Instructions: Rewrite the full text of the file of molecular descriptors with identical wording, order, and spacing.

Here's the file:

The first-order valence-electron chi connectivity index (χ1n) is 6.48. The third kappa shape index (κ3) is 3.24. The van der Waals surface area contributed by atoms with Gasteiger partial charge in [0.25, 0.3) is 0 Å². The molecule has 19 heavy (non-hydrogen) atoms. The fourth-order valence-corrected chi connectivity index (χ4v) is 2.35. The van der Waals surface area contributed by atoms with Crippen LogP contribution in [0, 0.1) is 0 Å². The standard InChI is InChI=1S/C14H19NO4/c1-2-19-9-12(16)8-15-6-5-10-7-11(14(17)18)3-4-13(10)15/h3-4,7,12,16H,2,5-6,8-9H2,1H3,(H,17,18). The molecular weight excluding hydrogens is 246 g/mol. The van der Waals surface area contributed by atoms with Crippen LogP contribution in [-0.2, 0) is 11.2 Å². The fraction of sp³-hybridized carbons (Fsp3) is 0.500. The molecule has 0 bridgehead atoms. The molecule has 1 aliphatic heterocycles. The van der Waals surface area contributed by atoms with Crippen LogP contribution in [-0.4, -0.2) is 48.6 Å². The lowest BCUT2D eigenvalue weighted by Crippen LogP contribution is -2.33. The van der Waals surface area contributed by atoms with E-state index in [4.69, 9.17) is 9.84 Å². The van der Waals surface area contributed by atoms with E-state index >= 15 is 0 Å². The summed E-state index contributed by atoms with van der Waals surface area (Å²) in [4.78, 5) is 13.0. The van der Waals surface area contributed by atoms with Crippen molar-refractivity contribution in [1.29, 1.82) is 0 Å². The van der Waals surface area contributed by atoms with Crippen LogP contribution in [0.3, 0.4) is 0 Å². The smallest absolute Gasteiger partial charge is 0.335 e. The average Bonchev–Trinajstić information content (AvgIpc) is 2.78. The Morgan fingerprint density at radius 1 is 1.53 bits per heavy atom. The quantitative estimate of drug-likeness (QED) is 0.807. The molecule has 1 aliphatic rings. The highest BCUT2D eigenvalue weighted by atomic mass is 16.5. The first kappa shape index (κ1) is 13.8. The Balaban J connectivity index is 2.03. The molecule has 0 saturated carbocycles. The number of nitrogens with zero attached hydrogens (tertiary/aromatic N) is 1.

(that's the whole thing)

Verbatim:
The first-order valence-electron chi connectivity index (χ1n) is 6.48. The third kappa shape index (κ3) is 3.24. The van der Waals surface area contributed by atoms with Gasteiger partial charge in [0.25, 0.3) is 0 Å². The molecule has 19 heavy (non-hydrogen) atoms. The fourth-order valence-corrected chi connectivity index (χ4v) is 2.35. The van der Waals surface area contributed by atoms with Crippen LogP contribution in [0, 0.1) is 0 Å². The standard InChI is InChI=1S/C14H19NO4/c1-2-19-9-12(16)8-15-6-5-10-7-11(14(17)18)3-4-13(10)15/h3-4,7,12,16H,2,5-6,8-9H2,1H3,(H,17,18). The molecular weight excluding hydrogens is 246 g/mol. The van der Waals surface area contributed by atoms with Crippen LogP contribution in [-0.2, 0) is 11.2 Å². The fraction of sp³-hybridized carbons (Fsp3) is 0.500. The molecule has 0 bridgehead atoms. The molecule has 1 aliphatic heterocycles. The van der Waals surface area contributed by atoms with Crippen LogP contribution in [-0.4, -0.2) is 48.6 Å². The lowest BCUT2D eigenvalue weighted by Crippen LogP contribution is -2.33. The van der Waals surface area contributed by atoms with E-state index in [4.69, 9.17) is 9.84 Å². The van der Waals surface area contributed by atoms with E-state index >= 15 is 0 Å². The summed E-state index contributed by atoms with van der Waals surface area (Å²) in [4.78, 5) is 13.0. The van der Waals surface area contributed by atoms with Crippen molar-refractivity contribution in [1.29, 1.82) is 0 Å². The van der Waals surface area contributed by atoms with Crippen LogP contribution in [0.3, 0.4) is 0 Å². The smallest absolute Gasteiger partial charge is 0.335 e. The average Bonchev–Trinajstić information content (AvgIpc) is 2.78. The Morgan fingerprint density at radius 1 is 1.53 bits per heavy atom. The quantitative estimate of drug-likeness (QED) is 0.807. The molecule has 1 aliphatic rings. The highest BCUT2D eigenvalue weighted by atomic mass is 16.5. The first kappa shape index (κ1) is 13.8. The Balaban J connectivity index is 2.03. The molecule has 0 saturated carbocycles. The number of nitrogens with zero attached hydrogens (tertiary/aromatic N) is 1.